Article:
The Southeastern Conference — which includes schools in the deep South like Mississippi, Alabama and South Carolina — is the only one of the six major BCS conferences that will have a majority of minority coaches next season in men’s basketball when the league expands to 14 teams after adding Texas A&M and Missouri.
The SEC’s current coaching demographics are:
• Seven African-American coaches, including Alabama’s Anthony Grant, Auburn’s Tony Barbee, Arkansas’ Mike Anderson, LSU’s Johnny Jones, Tennessee’s Cuonzo Martin, Missouri’s Frank Haith and Mississippi State’s Rick Ray.
• One Hispanic coach, South Carolina’s Frank Martin.
• Six white coaches: Kentucky’s John Calipari, Florida’s Billy Donovan, Georgia’s Mark Fox, Mississippi’s Andy Kennedy, Vanderbilt’s Kevin Stallings and Texas A&M’s Billy Kennedy.
Former Georgetown coach John Thompson — an African-American coaching pioneer who led the Hoyas to success in the 1970s, 80s and 90s — isn’t surprised by the SEC numbers.
“It doesn’t surprise me that you’re seeing those numbers in the SEC — not at all,” Thompson said. “I never bought into that crap that the deep South is worse than the North. The North has always profited from that perception and it’s totally incorrect … In the South, there are certainly problems, but at least people are more conscious of those problems.”
The other five major BCS conferences have just 11 African-American coaches combined.
“It’s a point of pride for us,” SEC Commissioner Mike Slive said. “We view our league as one of opportunity. We also believe that diversity makes you stronger.”
When Slive took over as the SEC’s commissioner in 2002, the league had never had a minority head football coach. Next fall, there will be three: Joker Phillips Kentucky, Vanderbilt’s James Franklin and Kevin Sumlin at Texas A&M.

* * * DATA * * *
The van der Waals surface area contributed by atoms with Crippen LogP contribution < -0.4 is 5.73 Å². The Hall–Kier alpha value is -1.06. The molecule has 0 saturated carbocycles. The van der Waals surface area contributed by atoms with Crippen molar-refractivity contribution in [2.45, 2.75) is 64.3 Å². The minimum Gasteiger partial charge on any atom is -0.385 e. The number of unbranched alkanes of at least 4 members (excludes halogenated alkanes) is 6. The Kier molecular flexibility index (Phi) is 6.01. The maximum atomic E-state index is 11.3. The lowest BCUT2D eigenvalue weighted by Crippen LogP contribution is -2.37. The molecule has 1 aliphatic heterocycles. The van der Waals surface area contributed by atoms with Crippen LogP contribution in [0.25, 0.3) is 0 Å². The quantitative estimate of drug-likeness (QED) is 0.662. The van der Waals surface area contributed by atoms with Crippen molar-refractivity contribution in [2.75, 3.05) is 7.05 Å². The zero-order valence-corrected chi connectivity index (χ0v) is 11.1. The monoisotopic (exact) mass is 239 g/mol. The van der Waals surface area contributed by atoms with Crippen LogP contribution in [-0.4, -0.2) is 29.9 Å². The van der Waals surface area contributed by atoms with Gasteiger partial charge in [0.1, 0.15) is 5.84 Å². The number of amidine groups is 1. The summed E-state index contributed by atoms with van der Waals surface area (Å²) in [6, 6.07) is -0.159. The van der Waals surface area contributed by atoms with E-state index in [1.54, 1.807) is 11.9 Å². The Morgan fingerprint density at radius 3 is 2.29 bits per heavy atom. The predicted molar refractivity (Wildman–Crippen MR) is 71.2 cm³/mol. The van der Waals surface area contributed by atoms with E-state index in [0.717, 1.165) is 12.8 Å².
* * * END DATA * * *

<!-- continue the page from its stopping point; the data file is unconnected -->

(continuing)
Combined with the basketball numbers, 11 out of the league’s 28 most visible coaches (39.3 percent) will be minorities. The numbers aren’t perfect, but they certainly represent progress for a conference in an area of the country that’s long struggled with racial tension.
Slive said the transformation has been due to consistently pushing racial diversity within the conference. The SEC has distributed a minority database of assistant football coaches to league schools in nine of the past 10 years, hoping to educate schools on potential head coaching candidates.
“In light of the landscape, it’s a very positive development,” said Floyd Keith, the executive director of the Black Coaches and Administrators.
The rest of the country generally hasn’t kept pace.
Keith said the stagnation is unexpected and disappointing. He said the early success with hiring African-Americans in men’s basketball might have given a false sense that equality had been achieved.